Is There a Language Gene

Genes are responsible for pretty much every aspect of who we are as humans, from the color of our hair and the diseases to which we are susceptible to how well we sleep and our general state of happiness.

In 2001, scientists uncovered a gene responsible for our ability to speak, a “language gene” which they called Foxp2. A mutation of this gene that happened perhaps as little as 10,000 to 100,000 years ago in humans, provided us with the unique capacity to produce and understand speech.

The Foxp2 gene works by producing a protein (transcription factor) that turns other genes on and off. The genes it seems to turn on are the ones involved in facilitating connections between neurons.

The humanized form of the gene gives us the ability for a certain type of learning that allows us to make automatic associations with experiences. With regards to language, it allows us to hear the word “milk”, for example,and create an automatic connection of that sound with the experience of the yummy white liquid that we all know and love.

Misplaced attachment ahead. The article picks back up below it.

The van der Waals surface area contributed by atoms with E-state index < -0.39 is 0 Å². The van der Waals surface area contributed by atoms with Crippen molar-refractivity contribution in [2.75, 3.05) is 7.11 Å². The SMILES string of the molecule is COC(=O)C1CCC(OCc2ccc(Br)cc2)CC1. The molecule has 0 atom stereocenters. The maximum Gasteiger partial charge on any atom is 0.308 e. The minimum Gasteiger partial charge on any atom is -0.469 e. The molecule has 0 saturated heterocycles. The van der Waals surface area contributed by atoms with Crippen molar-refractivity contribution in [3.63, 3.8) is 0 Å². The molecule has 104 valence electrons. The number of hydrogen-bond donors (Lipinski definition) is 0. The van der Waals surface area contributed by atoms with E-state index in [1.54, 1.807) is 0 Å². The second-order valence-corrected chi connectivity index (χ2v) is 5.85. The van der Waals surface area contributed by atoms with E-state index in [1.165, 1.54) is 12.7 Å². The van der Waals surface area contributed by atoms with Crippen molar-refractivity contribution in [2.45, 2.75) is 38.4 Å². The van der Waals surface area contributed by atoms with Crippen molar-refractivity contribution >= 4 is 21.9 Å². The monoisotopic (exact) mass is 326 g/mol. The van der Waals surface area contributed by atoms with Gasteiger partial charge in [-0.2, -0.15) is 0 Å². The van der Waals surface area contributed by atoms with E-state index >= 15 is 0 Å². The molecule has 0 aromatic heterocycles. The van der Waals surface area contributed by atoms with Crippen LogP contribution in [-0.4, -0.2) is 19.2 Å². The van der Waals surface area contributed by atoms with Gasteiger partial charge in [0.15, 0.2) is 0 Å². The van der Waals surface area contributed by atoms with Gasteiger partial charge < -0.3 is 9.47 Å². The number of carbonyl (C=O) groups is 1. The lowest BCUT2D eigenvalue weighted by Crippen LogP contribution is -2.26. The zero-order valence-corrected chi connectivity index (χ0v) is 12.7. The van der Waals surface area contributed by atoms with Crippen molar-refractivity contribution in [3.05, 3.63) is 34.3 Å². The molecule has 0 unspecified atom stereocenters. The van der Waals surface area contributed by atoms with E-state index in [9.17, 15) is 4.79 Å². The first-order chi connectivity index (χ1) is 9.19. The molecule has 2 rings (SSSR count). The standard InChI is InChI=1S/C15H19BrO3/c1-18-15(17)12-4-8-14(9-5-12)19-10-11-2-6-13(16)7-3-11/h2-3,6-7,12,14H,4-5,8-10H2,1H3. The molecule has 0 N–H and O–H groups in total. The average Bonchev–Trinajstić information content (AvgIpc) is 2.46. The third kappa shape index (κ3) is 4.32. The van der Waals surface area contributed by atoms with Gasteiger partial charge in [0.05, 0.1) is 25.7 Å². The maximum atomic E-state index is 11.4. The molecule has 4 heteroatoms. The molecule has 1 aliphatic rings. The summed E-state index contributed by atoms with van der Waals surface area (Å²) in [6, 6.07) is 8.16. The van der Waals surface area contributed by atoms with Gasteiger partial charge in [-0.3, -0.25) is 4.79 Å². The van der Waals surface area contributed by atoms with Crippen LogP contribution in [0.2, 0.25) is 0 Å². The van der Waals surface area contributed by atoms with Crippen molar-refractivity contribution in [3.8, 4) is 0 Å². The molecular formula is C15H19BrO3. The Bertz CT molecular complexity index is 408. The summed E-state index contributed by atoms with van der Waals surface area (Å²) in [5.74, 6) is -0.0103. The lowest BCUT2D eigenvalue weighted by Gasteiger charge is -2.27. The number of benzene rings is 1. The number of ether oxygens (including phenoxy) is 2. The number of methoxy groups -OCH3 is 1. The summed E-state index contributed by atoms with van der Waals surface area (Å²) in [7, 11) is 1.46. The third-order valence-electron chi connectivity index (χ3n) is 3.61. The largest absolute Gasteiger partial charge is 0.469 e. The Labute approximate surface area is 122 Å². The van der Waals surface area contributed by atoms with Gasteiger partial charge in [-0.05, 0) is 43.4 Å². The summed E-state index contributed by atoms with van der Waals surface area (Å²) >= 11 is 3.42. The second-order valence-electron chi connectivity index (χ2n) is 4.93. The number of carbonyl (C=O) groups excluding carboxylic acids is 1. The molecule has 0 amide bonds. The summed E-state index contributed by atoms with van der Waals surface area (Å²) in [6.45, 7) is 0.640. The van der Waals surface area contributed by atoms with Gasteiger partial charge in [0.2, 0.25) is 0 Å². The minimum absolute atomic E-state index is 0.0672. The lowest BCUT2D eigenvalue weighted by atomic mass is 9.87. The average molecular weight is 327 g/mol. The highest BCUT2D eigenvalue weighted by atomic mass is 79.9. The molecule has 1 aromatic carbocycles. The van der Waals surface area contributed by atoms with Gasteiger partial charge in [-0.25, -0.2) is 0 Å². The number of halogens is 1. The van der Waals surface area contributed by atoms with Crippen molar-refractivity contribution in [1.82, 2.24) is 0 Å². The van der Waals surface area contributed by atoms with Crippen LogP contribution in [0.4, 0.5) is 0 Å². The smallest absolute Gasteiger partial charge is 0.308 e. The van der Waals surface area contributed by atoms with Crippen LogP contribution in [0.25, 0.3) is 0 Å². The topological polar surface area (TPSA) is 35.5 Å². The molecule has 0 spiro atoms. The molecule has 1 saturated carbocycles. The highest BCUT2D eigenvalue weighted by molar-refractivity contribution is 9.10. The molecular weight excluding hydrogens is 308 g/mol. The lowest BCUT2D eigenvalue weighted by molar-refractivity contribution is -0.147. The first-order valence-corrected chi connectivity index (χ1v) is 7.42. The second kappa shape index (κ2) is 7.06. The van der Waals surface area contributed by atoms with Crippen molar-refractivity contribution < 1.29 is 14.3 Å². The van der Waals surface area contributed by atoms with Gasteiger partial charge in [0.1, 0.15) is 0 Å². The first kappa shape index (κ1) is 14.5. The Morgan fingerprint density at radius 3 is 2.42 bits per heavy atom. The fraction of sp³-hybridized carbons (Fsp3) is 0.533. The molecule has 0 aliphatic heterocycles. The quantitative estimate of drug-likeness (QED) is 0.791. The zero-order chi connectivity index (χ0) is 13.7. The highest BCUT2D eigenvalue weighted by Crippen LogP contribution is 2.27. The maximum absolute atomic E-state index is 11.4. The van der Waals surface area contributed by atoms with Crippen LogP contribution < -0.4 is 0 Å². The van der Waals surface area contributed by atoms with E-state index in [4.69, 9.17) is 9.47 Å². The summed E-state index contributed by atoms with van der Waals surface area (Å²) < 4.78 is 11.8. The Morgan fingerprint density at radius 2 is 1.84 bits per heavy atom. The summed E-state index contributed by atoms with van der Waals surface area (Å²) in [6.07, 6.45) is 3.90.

These embedded associations give us the ability to communicate on autopilot, allowing us to call up complex concepts and thoughts and almost instantaneously translate them into sounds. Beyond that, the gene may also help us coordinate the complex muscle movements we need in our mouth and tongue to produce the speech sounds. Interestingly, the gene is more active in females than in males, which no doubt accounts for their superior language ability.


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